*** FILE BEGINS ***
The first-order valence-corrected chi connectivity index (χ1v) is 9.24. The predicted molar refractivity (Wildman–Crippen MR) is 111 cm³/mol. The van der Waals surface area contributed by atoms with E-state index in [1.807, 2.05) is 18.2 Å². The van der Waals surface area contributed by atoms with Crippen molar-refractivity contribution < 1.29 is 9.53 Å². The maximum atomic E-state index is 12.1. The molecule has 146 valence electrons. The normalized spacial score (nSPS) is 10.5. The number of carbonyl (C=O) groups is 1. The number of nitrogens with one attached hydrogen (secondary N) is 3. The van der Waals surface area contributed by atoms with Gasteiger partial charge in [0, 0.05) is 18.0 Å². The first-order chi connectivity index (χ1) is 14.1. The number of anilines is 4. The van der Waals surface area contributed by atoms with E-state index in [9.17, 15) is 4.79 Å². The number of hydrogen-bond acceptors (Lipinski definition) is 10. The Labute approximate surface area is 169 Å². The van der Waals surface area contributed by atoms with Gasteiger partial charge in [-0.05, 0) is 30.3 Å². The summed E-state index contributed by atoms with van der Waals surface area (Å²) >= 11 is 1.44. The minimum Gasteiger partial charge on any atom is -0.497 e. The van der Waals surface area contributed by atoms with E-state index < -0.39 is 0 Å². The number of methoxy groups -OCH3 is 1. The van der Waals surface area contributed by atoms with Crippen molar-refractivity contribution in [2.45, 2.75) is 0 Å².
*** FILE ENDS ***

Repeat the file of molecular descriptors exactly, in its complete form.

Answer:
The first-order valence-corrected chi connectivity index (χ1v) is 9.24. The predicted molar refractivity (Wildman–Crippen MR) is 111 cm³/mol. The van der Waals surface area contributed by atoms with E-state index in [1.807, 2.05) is 18.2 Å². The van der Waals surface area contributed by atoms with Crippen molar-refractivity contribution < 1.29 is 9.53 Å². The maximum atomic E-state index is 12.1. The molecule has 146 valence electrons. The normalized spacial score (nSPS) is 10.5. The number of carbonyl (C=O) groups is 1. The number of nitrogens with one attached hydrogen (secondary N) is 3. The van der Waals surface area contributed by atoms with Gasteiger partial charge in [0, 0.05) is 18.0 Å². The first-order chi connectivity index (χ1) is 14.1. The number of anilines is 4. The van der Waals surface area contributed by atoms with E-state index in [9.17, 15) is 4.79 Å². The number of hydrogen-bond acceptors (Lipinski definition) is 10. The Labute approximate surface area is 169 Å². The van der Waals surface area contributed by atoms with Gasteiger partial charge in [-0.05, 0) is 30.3 Å². The summed E-state index contributed by atoms with van der Waals surface area (Å²) >= 11 is 1.44. The minimum Gasteiger partial charge on any atom is -0.497 e. The van der Waals surface area contributed by atoms with E-state index < -0.39 is 0 Å². The number of methoxy groups -OCH3 is 1. The van der Waals surface area contributed by atoms with Crippen molar-refractivity contribution in [2.45, 2.75) is 0 Å².